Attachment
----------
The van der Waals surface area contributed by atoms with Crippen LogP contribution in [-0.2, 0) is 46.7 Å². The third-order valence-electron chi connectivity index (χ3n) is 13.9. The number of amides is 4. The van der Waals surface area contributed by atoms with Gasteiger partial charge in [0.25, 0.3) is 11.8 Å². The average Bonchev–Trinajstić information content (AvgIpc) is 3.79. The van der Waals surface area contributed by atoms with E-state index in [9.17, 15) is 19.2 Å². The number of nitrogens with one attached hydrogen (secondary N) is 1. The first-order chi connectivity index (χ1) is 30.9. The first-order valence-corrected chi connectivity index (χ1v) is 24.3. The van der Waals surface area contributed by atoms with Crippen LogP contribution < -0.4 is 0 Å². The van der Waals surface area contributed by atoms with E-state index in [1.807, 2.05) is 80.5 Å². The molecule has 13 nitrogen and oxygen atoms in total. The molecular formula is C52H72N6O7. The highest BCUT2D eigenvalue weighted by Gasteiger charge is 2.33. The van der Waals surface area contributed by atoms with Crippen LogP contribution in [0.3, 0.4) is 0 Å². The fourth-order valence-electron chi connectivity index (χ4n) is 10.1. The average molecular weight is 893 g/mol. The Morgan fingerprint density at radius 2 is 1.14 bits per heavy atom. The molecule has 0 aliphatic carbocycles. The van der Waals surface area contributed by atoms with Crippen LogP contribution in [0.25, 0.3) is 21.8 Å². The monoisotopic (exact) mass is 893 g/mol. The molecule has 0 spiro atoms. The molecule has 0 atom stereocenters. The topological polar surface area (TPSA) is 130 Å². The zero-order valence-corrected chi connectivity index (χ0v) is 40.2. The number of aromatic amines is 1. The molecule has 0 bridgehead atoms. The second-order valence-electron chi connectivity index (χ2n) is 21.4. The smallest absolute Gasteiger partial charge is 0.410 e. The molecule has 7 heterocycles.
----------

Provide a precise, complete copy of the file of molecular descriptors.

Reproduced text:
The van der Waals surface area contributed by atoms with Crippen LogP contribution in [-0.2, 0) is 46.7 Å². The third-order valence-electron chi connectivity index (χ3n) is 13.9. The number of amides is 4. The van der Waals surface area contributed by atoms with Gasteiger partial charge in [0.25, 0.3) is 11.8 Å². The average Bonchev–Trinajstić information content (AvgIpc) is 3.79. The van der Waals surface area contributed by atoms with E-state index in [9.17, 15) is 19.2 Å². The number of nitrogens with one attached hydrogen (secondary N) is 1. The first-order chi connectivity index (χ1) is 30.9. The first-order valence-corrected chi connectivity index (χ1v) is 24.3. The van der Waals surface area contributed by atoms with Crippen LogP contribution < -0.4 is 0 Å². The van der Waals surface area contributed by atoms with E-state index in [1.807, 2.05) is 80.5 Å². The molecule has 13 nitrogen and oxygen atoms in total. The molecular formula is C52H72N6O7. The highest BCUT2D eigenvalue weighted by Gasteiger charge is 2.33. The van der Waals surface area contributed by atoms with Crippen LogP contribution in [0.3, 0.4) is 0 Å². The fourth-order valence-electron chi connectivity index (χ4n) is 10.1. The average molecular weight is 893 g/mol. The Morgan fingerprint density at radius 2 is 1.14 bits per heavy atom. The molecule has 0 aliphatic carbocycles. The van der Waals surface area contributed by atoms with Crippen LogP contribution in [0.25, 0.3) is 21.8 Å². The monoisotopic (exact) mass is 893 g/mol. The molecule has 0 spiro atoms. The molecule has 0 atom stereocenters. The topological polar surface area (TPSA) is 130 Å². The zero-order valence-corrected chi connectivity index (χ0v) is 40.2. The number of aromatic amines is 1. The molecule has 0 bridgehead atoms. The second-order valence-electron chi connectivity index (χ2n) is 21.4. The smallest absolute Gasteiger partial charge is 0.410 e. The molecule has 7 heterocycles.